Bright as a computer game on a screen, Ground Control began with references to music, borrowing its title from David Bowie, and has an aerial perspective, if not the tin-can view. Is the artist Ground Control and who is Major Tom? The roles reverse playfully, and the show, like a game, moves effortlessly between footprints of buildings, courts and playing fields, and outlines of urban spaces. The vibrant several shades of colour — earthy oranges and reds, purples, greens, blues — are interspersed with bold white lines, which resemble chalk or markers on a field.

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Review

Mapping Connections: Linking Nature, History and Art

The 101 years old Chhatrapati Shivaji Maharaj Vastu Sangrahalaya (CSMVS) in Mumbai, home to historical artefacts that tell stories about India’s past, hosted unusual visitors – contemporary art installations. Fourteen Indian artists were invited to create artworks for an exhibition Rhizome – Tracing Ecocultural Identities, curated by Jesal Thacker, amidst the museum’s vast collection. The display of the artworks is spread across the museum’s two levels and in thematically different sections. As a visitor to this exhibition, you need a map in hand to spot the works, which are not easy to locate or noticeable in the museum’s stellar collection.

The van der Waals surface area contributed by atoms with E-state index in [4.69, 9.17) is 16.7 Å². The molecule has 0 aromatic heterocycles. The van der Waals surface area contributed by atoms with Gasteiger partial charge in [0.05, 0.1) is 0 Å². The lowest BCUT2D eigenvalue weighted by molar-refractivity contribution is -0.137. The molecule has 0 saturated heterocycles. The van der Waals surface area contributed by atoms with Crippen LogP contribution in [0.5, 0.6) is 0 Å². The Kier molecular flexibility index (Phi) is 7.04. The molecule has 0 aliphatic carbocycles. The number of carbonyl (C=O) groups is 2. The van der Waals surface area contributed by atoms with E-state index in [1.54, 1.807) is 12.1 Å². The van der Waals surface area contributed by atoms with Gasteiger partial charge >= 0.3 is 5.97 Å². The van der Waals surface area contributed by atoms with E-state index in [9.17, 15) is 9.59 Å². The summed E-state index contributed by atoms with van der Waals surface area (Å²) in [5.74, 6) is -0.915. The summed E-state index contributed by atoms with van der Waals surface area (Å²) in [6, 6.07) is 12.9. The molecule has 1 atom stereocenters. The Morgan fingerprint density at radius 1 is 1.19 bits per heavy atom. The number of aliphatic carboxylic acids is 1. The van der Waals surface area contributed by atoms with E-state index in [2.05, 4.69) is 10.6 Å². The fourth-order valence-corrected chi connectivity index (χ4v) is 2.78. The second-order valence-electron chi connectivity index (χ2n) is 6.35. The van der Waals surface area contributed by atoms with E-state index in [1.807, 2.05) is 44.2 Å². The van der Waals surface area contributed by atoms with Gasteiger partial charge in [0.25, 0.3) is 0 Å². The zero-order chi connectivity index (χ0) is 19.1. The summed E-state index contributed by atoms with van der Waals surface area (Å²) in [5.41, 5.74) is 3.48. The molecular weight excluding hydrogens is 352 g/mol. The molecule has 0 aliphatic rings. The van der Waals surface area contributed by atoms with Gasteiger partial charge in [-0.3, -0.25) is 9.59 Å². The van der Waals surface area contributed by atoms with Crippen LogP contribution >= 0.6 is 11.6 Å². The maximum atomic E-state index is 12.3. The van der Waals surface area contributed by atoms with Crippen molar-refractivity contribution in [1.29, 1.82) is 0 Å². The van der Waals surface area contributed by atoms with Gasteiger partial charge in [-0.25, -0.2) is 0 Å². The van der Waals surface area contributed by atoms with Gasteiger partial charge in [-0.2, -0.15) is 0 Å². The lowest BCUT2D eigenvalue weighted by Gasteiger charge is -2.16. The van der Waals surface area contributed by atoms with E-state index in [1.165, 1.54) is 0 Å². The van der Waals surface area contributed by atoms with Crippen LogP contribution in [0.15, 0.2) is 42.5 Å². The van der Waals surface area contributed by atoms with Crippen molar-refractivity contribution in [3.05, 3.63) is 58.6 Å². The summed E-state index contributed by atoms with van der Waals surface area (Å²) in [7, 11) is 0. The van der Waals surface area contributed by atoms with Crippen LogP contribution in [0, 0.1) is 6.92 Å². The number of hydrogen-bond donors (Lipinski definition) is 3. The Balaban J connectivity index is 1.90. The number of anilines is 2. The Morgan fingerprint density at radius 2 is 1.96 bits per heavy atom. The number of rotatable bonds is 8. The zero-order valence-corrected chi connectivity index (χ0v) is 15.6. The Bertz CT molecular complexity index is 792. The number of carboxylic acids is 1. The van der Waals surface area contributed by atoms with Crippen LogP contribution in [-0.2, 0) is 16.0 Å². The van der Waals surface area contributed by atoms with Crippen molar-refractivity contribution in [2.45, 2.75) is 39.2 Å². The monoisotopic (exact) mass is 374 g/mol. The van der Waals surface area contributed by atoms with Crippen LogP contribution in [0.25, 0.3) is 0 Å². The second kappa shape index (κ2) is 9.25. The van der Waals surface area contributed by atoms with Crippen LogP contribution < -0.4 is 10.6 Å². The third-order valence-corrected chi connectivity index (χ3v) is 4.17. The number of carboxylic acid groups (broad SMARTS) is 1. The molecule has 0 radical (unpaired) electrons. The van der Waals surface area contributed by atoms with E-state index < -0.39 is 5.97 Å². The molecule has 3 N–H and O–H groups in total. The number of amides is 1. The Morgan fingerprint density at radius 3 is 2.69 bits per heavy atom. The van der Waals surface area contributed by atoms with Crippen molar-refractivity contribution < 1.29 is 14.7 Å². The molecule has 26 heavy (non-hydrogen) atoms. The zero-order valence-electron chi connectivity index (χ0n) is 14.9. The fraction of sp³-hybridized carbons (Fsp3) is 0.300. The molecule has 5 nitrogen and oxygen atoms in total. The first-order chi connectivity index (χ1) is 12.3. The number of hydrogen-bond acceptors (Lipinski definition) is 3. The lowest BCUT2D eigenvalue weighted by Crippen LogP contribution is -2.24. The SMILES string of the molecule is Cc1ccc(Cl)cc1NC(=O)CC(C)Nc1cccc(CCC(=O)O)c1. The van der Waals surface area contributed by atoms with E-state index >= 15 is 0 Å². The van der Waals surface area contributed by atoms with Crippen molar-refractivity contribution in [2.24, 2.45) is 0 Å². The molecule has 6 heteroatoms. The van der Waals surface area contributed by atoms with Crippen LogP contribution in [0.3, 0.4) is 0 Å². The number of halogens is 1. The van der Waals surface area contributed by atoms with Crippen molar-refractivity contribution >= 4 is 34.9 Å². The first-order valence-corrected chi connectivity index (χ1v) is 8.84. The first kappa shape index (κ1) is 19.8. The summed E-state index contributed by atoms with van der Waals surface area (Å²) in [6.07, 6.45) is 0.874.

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Review

Collective Actions to Haul Muffled Voices from an Abyss of Convoluted Noise – A Staged Hearing ‘In the Matter Re: Rights of Nature’

The fourth episode of the 3-year-long project 'Does the Blue Sky Lie: Testimonies of Air’s Toxicities' is a staged hearing titled 'In the matter Re: Rights of Nature'. Conceived by Khoj International Artists' Association and Zuleikha Chaudhari, in collaboration with lawyer Harish Mehla, the hearing leads an inquiry into the suspended histories of agrarian communities and the environment through the naturalist and socio-economic standpoints.

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Review

Coming full circle: Pre and post Pandemic Art

Manchester-based curator Alnoor Mitha curated his very first show in India at Art Centrix Space, 'The Circle of Life', which ran from 12th November 2022 to 12th January 2023. Combining films, painting, drawing, installation, mixed media, and sculpture, the show was conceived in February 2020, just before the pandemic hit and came to fruition after 2 years and 9 months.